The cushion seastar, Oreaster reticulatus, ranges from around South Carolina to the Caribbean Islands, and is most common in the shallow waters in the Carribean. The cushion seastar has been introduced to the Cape Verde Islands in Western Africa. (Wulff, 1995)
Oreaster reticulatus is found in calm, shallow, subtropical and tropical water. A majority of individuals tend to be found on coarse, calcereous sandy bottoms that are isolated or surrounded by seagrass. However, this seastar can also be located in soft sand and mud substrates that are associated with shallow reefs, mangroves, or lagoons. (Guzman and Guevara, 2002; Puglisi, 2000)
Oreaster reticulatus is a large seastar with a central disc from which its five tapered arms radiate. The cushion seastar can grow up to 0.50 m in diameter, depending on food availability. The seastar's body is covered by a hard outer shell with knobby spines, or ossicles, that extend away from the surface. Oreaster reticulatus is not polymorphic and can be easily distinguished from closely related species by their hard shell and short tapered arms. Individuals vary in color and can be brown, red, orange, or yellow. The juveniles are green, which provides camouflage from predators. (Puglisi, 2000)
Oreaster reticulatus lays large and bouyant eggs in water currents. The planktonic larvae will be completely developed but will loose their bouyancy, settle and metamorphose in seagrass beds within 23 days at 23 degrees C. Sexual maturity is reached at a radius of 0.12 m. The last juvenile stage measures 0.06-0.12 m in length. (Metaxas, et al., 2008)
Fertilization is external. Sperm and eggs are released when a male and a female seastar are in close proximity. The seastars will reproduce when there are dense aggregations, up to 14 per square meter. Having large numbers of males and females ensures eggs will be fertilized. ("Seastar", 2009; Puglisi, 2000)
Parental care is negligible. The planktonic larvae are dispersed over long distances and feed on their own. (Puglisi, 2000)
The lifespan of the cushion seastar depends on food availability. If there is low food availability, the cushion star will re-absorb its own tissue, which leads to a reduction in size. (Puglisi, 2000)
The cushion seastar is a solitary species and moves around slowly using its tube feet. It can move approximately 0.12-0.33 m per minute and is active during the day. (Freeman, 2011)
Cushion seastars recognize when a potential mate is in close proximity. To increase chances of fertilization, individuals aggregate when ready to spawn. These events rely on environmental cues, such as the length of daylight. Seastars are able to sense light and dark, and therefore movement, through a microscopic eye called an ocellus. The seastars may use chemical signals to indicate that they are ready. ("Seastar", 2009; Hutchins, 2004)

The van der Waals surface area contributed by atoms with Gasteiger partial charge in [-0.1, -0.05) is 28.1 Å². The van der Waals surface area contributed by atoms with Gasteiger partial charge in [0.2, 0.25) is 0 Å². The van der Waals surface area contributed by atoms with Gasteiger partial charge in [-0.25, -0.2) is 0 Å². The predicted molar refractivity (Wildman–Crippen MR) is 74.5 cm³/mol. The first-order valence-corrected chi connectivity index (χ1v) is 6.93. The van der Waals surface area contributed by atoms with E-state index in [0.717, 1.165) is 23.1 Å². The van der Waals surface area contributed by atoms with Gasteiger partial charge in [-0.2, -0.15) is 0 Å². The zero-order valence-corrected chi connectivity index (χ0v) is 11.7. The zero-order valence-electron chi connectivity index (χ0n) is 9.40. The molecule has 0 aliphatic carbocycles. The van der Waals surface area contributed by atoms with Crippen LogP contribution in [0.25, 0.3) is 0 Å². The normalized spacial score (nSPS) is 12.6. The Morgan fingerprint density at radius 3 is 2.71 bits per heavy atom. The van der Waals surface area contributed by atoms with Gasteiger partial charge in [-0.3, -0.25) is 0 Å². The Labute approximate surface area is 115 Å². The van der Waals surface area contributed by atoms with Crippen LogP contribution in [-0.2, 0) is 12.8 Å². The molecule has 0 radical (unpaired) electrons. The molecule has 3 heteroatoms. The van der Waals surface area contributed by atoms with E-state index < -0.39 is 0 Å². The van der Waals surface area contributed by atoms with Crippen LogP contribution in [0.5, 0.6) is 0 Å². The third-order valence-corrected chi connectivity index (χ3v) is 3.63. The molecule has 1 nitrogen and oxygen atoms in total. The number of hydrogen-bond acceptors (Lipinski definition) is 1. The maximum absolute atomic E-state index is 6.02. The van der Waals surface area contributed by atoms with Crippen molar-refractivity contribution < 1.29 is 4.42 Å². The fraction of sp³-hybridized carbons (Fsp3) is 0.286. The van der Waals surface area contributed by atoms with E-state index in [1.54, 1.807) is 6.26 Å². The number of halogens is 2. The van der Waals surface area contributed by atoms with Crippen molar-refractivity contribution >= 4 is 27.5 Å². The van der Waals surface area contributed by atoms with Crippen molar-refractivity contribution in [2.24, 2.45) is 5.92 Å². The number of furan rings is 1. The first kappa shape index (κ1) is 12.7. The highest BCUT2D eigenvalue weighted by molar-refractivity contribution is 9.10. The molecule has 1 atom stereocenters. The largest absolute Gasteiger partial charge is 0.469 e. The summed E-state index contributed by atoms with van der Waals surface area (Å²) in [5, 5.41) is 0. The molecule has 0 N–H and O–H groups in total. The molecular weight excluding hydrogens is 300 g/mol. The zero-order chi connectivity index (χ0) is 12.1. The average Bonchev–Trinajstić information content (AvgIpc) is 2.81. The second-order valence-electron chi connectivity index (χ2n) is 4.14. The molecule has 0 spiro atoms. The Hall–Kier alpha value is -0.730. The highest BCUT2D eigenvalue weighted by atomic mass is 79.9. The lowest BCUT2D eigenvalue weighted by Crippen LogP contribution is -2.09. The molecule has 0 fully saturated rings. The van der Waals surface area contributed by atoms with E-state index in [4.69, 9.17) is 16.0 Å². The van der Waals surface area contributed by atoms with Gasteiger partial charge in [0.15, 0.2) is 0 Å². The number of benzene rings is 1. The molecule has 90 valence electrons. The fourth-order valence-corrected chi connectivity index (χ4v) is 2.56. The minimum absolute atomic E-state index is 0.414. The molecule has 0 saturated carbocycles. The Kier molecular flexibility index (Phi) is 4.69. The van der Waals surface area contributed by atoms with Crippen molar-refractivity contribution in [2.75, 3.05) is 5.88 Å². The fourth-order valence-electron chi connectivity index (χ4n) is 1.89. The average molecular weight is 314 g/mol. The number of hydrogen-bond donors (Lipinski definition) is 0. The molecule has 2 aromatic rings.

The cushion seastar is an omnivore and also a deposit feeder. Oreaster reticulatus feeds on echinoids, holothuroid juveniles, and other invertebrates including polychaete worms, copepods, ostracods, crab larvae and sponge tissue. The seastar piles sediments and everts its large cardiac stomach, which allows it to surround the food. Digestive juices are then excreted to break down the food. (Guzman and Guevara, 2002; Puglisi, 2000)
Seastars are most vulnerable to predation at the larval and juvenile stages, and are presumably preyed upon by fish or other echinoderms. Juvenile O. reticulatus are green, which provides camouflage.
The only recorded predator for an adult cushion seastar is the triton Charonia variegata, which is a gastropod. The cushion seastar's daily activities coincide with the changes in light intensity, usually around dusk and dawn. This allows them to avoid predators and arrange foraging activity with the activity of their prey. ("Seastar", 2009; Hutchins, 2004; Scheibling, 1980)
Via feeding, the cushion seastar can turn over sediment at a rate of 1.9 times in a 24-hour period. (Puglisi, 2000)
Cushion seastars are large and easily seen and are thus of sight-seeing value. They have also been heavily harvested as souvenirs. (Hutchins, 2004)
There are no known adverse effects of Oreaster reticulatus on humans.
This species is not listed on the IUCN Red List, CITES appendices, the United States Endangered Species Act list, but it is protected in the Carribean because of over-exploitation by souvenir hunters. (Puglisi, 2000)
Rachel Miranda (author), Rutgers University, Shital Patel (author), Rutgers University, David V. Howe (editor), Rutgers University, Renee Mulcrone (editor), Special Projects.
the body of water between Africa, Europe, the southern ocean (above 60 degrees south latitude), and the western hemisphere. It is the second largest ocean in the world after the Pacific Ocean.
Referring to an animal that lives on or near the bottom of a body of water. Also an aquatic biome consisting of the ocean bottom below the pelagic and coastal zones. Bottom habitats in the very deepest oceans (below 9000 m) are sometimes referred to as the abyssal zone. see also oceanic vent.